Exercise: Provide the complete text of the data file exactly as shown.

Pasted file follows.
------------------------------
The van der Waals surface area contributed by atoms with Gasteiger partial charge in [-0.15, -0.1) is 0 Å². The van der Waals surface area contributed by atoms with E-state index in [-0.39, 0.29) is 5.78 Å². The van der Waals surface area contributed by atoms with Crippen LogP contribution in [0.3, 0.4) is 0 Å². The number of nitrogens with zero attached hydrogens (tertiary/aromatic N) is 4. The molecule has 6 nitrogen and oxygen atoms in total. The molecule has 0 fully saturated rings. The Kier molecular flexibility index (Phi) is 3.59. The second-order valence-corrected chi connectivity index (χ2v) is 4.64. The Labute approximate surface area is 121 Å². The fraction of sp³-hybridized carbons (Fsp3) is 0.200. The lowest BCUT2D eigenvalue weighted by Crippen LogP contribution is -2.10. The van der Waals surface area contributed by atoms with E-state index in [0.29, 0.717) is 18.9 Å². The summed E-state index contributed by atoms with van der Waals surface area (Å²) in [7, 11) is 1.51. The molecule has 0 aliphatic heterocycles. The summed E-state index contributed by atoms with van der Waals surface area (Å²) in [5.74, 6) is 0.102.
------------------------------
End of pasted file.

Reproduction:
The van der Waals surface area contributed by atoms with Gasteiger partial charge in [-0.15, -0.1) is 0 Å². The van der Waals surface area contributed by atoms with E-state index in [-0.39, 0.29) is 5.78 Å². The van der Waals surface area contributed by atoms with Crippen LogP contribution in [0.3, 0.4) is 0 Å². The number of nitrogens with zero attached hydrogens (tertiary/aromatic N) is 4. The molecule has 6 nitrogen and oxygen atoms in total. The molecule has 0 fully saturated rings. The Kier molecular flexibility index (Phi) is 3.59. The second-order valence-corrected chi connectivity index (χ2v) is 4.64. The Labute approximate surface area is 121 Å². The fraction of sp³-hybridized carbons (Fsp3) is 0.200. The lowest BCUT2D eigenvalue weighted by Crippen LogP contribution is -2.10. The van der Waals surface area contributed by atoms with E-state index in [0.29, 0.717) is 18.9 Å². The summed E-state index contributed by atoms with van der Waals surface area (Å²) in [7, 11) is 1.51. The molecule has 0 aliphatic heterocycles. The summed E-state index contributed by atoms with van der Waals surface area (Å²) in [5.74, 6) is 0.102.